A Philadelphia City Council member and others got a first-hand look at the importance of sprinklers in stopping the threat of a fire.
Two identical rooms were set ablaze on the apron of the municipal services building Thursday afternoon. One room, equipped with a sprinkler, was out in seconds. The other belched thick black smoke seconds after being lit on fire. The heat forced some of those watching the demonstration to back up as the flames grew in intensity. Firefighters extinguished the blaze after about 2 minutes as it was preparing to take down the temporary structure.
As the fire burned, it was easy to imagine how dangerous the flames would be inside a home. It also proved the importance of keeping bedroom doors closed to stop the smoke and other dangerous gasses from entering your room while you are sleeping.
Councilmember Mark Squilla called the demo another good reason to approve his bill that would require sprinklers in all buildings over 75 feet tall. He says that’s just the start. “We have a lot of old stock in the city of Philadelphia, and we’re still not at a point where we could do that with a single-family home.”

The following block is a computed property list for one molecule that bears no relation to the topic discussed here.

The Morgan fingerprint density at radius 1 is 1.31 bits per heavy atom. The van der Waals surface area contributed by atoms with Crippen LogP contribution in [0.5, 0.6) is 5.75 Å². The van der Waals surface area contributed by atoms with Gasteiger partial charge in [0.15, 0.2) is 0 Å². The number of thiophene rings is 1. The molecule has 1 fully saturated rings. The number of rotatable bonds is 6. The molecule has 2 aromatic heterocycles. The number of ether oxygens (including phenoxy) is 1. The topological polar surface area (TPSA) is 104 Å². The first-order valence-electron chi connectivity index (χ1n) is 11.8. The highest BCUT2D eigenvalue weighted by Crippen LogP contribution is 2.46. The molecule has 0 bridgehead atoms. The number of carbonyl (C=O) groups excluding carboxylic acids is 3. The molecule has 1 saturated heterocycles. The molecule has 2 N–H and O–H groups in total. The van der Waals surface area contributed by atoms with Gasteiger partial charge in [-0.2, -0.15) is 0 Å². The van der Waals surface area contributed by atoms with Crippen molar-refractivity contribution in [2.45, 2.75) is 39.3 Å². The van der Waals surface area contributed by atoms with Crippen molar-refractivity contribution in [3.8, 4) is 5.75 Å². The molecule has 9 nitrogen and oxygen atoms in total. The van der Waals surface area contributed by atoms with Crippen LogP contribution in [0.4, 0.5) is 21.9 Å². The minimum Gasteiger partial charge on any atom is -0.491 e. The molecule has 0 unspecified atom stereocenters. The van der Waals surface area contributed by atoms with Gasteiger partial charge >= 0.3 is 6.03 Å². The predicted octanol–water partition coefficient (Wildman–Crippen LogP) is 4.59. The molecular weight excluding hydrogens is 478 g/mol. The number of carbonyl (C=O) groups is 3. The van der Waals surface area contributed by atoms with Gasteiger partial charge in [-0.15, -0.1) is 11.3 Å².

In many cases, Squilla said the buildings without sprinklers already have the standpipe necessary to hook up a sprinkler system, making it easier for businesses to add the next step in fire protection.
Rob Feeney understands the importance of sprinklers. He survived the 2003 Station nightclub fire in Rhode Island that killed 100 people. He saw firsthand how fire moves when there is no sprinkler system available. He got out, but three of his friends, including his future wife, didn’t make it out alive.
“Fire doesn’t care what color you are. It doesn’t care what political party you fall on. It doesn’t care about anything but destroying what’s in its path,” Feeney said. “The only thing that will prevent a fire from destroying its path is water. The quickest water is through a fire sprinkler system.”
The demonstration was put on by the sprinkler fitters union, which installs the systems in buildings.
The bill to mandate sprinklers is being scheduled for a council hearing. A date for that hearing is not available yet.